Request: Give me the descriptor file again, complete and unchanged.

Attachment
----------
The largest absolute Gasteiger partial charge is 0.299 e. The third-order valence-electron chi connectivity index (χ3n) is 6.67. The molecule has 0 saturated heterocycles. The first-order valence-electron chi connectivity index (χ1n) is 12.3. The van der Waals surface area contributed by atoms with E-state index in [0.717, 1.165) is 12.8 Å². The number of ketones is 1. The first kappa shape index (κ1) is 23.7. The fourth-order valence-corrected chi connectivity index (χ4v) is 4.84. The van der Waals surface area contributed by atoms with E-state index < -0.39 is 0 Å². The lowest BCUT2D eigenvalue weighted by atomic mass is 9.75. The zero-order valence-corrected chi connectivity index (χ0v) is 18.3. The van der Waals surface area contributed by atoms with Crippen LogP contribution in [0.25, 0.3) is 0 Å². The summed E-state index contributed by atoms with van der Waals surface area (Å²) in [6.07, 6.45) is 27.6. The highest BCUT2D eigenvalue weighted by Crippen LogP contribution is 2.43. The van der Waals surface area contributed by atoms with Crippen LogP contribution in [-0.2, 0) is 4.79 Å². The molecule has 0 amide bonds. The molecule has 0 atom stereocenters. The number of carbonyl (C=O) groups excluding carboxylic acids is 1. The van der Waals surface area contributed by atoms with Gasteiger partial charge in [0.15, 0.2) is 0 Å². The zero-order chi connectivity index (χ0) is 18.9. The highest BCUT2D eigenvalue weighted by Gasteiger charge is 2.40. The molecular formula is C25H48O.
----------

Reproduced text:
The largest absolute Gasteiger partial charge is 0.299 e. The third-order valence-electron chi connectivity index (χ3n) is 6.67. The molecule has 0 saturated heterocycles. The first-order valence-electron chi connectivity index (χ1n) is 12.3. The van der Waals surface area contributed by atoms with E-state index in [0.717, 1.165) is 12.8 Å². The number of ketones is 1. The first kappa shape index (κ1) is 23.7. The fourth-order valence-corrected chi connectivity index (χ4v) is 4.84. The van der Waals surface area contributed by atoms with E-state index < -0.39 is 0 Å². The lowest BCUT2D eigenvalue weighted by atomic mass is 9.75. The zero-order valence-corrected chi connectivity index (χ0v) is 18.3. The van der Waals surface area contributed by atoms with Crippen LogP contribution in [0.25, 0.3) is 0 Å². The summed E-state index contributed by atoms with van der Waals surface area (Å²) in [6.07, 6.45) is 27.6. The highest BCUT2D eigenvalue weighted by Crippen LogP contribution is 2.43. The van der Waals surface area contributed by atoms with Crippen LogP contribution in [-0.2, 0) is 4.79 Å². The molecule has 0 amide bonds. The molecule has 0 atom stereocenters. The number of carbonyl (C=O) groups excluding carboxylic acids is 1. The van der Waals surface area contributed by atoms with Gasteiger partial charge in [0.15, 0.2) is 0 Å². The zero-order chi connectivity index (χ0) is 18.9. The highest BCUT2D eigenvalue weighted by Gasteiger charge is 2.40. The molecular formula is C25H48O.